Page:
Sexual Health Groups Demand Screening
A nationwide screening programme for Britain's most common sexually-transmitted infection must be implemented to prevent its spread, sexual health groups have demanded.
Backed by Brook in Birmingham, the call to the Government to introduce chlamydia screening has been issued at the start of Sexual Health Week today.
The Family Planning Association (FPA) which has produced a report on the disease, said testing women under the age of 25 for the 'silent infection', was vital.
Brook, which provides free and confidential contraceptive counselling and training services to the 35,000 youngsters who visit it each year, has the facilities to screen young people for the STI.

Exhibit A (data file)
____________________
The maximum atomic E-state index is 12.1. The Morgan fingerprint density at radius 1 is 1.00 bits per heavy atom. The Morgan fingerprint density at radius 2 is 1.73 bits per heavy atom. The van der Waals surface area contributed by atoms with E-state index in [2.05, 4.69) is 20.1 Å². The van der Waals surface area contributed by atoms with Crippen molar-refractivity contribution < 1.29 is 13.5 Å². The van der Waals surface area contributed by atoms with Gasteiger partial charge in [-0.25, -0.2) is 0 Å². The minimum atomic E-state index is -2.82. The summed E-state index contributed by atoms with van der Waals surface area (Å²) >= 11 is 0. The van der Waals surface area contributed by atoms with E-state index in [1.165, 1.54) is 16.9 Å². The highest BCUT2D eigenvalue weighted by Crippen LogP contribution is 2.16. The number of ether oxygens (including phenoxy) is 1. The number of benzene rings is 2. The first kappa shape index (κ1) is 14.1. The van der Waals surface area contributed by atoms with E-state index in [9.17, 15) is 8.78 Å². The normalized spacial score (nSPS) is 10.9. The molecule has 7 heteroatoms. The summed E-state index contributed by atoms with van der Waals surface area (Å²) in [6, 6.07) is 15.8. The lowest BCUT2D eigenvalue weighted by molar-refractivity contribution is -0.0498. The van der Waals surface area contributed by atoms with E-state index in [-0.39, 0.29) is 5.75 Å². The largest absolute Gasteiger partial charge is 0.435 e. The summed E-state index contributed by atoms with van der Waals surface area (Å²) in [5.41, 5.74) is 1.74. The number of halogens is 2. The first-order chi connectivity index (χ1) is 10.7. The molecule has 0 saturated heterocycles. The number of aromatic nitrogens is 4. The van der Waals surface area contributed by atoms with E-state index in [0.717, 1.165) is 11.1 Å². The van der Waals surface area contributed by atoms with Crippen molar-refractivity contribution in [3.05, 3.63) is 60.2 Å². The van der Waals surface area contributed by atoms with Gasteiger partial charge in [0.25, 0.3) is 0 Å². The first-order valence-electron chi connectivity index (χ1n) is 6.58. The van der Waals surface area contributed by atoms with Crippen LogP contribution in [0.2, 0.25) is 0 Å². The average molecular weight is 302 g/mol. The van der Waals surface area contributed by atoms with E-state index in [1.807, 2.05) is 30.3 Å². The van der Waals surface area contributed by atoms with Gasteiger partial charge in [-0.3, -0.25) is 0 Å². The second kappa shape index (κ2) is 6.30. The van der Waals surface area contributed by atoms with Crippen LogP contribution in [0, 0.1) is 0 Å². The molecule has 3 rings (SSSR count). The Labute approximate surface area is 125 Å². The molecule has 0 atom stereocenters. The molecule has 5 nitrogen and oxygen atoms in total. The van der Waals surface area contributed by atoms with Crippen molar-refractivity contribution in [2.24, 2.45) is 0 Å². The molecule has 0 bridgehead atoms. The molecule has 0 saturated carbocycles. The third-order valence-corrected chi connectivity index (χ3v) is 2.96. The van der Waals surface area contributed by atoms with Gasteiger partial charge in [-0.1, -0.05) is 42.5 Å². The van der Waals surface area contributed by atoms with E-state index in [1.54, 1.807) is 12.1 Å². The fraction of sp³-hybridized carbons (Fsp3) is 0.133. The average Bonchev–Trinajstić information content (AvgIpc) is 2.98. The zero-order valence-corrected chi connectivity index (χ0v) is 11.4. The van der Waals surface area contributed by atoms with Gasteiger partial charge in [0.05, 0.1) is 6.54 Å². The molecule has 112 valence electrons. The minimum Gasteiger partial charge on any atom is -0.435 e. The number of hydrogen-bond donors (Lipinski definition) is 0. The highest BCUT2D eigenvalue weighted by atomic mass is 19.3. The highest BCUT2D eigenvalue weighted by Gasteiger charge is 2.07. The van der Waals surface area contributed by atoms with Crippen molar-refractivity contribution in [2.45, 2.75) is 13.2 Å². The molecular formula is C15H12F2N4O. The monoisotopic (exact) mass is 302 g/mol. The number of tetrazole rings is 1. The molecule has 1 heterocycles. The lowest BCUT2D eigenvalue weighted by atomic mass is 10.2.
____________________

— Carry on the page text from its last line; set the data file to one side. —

But it does not have the funding to pay for the laboratory tests.
Chlamydia is one of the most common STIs which affects men and women.
It shows no symptoms in 70 per cent of women and 50 per cent of men and if it goes unchecked can cause infertility.
Penny Barber, chief executive of the Birmingham clinic, said a lack of cash at the primary care trusts across the West Midlands meant Brook had not received its usual level of funding this year.
'We hope that the pressure of this report and the introduction of a National Service Framework for sexual health will result in this vital public health issue being prioritised in national and local budgets,' she said. …